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All right readers, bear with me. I’m cheap and flippant about what you put into your recipes. But, until now I have been one of the seven deadly sins: forgetful. Ok, it isn’t that dire. But it isn't pretty either, I’ll explain: Back during the days when I was slinging spatulas with the boys, I had a little recipe called "Sun Bars." Sure, I didn’t invent it. But, the founders of this sweet glory (Sun Butter Products) has inexplicably removed the recipe from all public records. (The ones I looked at anyway – who am I, Nicolas Cage in National Treasure? Relax.) With this revelation, I phoned my dearest friend and ally, Paula Deen, who reminded me of the recipe: step 1

  • Rice Chex (could be corn or chocolate; they have a wide variety of types of ‘chex’ at General Mills, so go wild with your culinary freedoms)
  • Semi-sweet chocolate ( I used the chips, but you could as easily use those fancy cooking bars)
  • Peanut butter (don’t let Sun Butter fool you, you can use any kind, I love Adams)
  • Brown sugar
  • Trail mix (optional)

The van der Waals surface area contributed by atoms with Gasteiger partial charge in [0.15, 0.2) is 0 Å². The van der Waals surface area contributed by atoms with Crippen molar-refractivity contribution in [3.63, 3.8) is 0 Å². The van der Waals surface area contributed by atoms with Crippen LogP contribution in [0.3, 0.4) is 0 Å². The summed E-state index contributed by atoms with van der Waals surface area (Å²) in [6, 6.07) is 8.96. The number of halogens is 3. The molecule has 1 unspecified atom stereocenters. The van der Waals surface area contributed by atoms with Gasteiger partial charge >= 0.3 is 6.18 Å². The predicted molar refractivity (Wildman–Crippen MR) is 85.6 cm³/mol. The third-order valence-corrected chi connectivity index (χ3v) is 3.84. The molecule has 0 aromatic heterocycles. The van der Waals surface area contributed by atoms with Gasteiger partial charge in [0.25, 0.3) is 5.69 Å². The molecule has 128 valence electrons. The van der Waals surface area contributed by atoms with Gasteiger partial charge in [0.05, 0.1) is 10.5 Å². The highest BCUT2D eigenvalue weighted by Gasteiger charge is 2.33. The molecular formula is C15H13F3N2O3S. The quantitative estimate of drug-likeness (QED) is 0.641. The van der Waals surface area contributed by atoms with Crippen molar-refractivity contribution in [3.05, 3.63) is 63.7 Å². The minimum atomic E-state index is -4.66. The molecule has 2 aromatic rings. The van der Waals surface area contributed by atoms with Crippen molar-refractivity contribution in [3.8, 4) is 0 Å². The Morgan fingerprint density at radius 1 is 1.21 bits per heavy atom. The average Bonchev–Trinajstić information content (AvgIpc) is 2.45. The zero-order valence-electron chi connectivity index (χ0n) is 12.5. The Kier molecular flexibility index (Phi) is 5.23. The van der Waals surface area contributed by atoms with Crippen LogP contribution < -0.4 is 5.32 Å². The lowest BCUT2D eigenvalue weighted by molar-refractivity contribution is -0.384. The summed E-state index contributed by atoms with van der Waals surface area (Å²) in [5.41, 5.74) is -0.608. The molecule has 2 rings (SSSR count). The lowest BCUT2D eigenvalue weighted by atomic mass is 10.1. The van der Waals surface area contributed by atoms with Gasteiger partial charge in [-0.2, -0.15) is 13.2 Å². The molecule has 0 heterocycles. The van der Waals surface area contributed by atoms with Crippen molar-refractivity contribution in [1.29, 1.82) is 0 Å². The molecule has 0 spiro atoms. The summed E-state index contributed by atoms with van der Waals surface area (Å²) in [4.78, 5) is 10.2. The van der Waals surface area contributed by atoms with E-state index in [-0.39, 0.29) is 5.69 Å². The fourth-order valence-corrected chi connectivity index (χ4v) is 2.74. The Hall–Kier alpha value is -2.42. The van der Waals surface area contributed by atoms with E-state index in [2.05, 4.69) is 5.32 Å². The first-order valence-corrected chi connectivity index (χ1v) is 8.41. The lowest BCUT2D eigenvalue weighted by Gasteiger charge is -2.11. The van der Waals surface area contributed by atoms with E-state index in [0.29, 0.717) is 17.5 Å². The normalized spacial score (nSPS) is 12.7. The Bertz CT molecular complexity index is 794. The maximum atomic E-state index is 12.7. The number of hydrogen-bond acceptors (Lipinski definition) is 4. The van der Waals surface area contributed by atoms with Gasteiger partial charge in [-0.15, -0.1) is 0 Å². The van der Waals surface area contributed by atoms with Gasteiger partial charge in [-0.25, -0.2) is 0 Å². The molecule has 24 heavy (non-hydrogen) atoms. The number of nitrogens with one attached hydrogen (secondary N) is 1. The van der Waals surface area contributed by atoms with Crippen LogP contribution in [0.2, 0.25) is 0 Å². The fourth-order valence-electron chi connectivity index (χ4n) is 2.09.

tumblr_n6xefb1xbA1siwp1ko2_1280I don’t list servings of each because there’s no science to this creation. Like I did in my competitive-baking days, you’ll need to feel this one. First, gather as much rice Chex as you’d like to eventually consume. In a sauce pan combine brown sugar and a terrific amount of peanut butter (enough to coat your Chex). Mix until well combined, then add your Chex. Mix it all up, real strong and add your trail mix if you decided to use some. At this point, you should have a nice sticky jambalaya of peanut butter-y Chex. Then, lay it into a cake pan. It looks good, doesn’t it? Well don’t eat it yet, those are some fourth-grade tactics. Cool it, junior. step 2 In a separate containment unit (A double boiler is ideal, but the bowl you stole from the dining hall may do) melt your chocolate. A terrific amount – enough to spread on top of your Chex. step 3 At this point you’re “done.” Notice my quotation marks – you’re done if you want to be a fourth-grader again. Are you a fourth-grader? Let your bars cool and then cut them up into delicate squares.    


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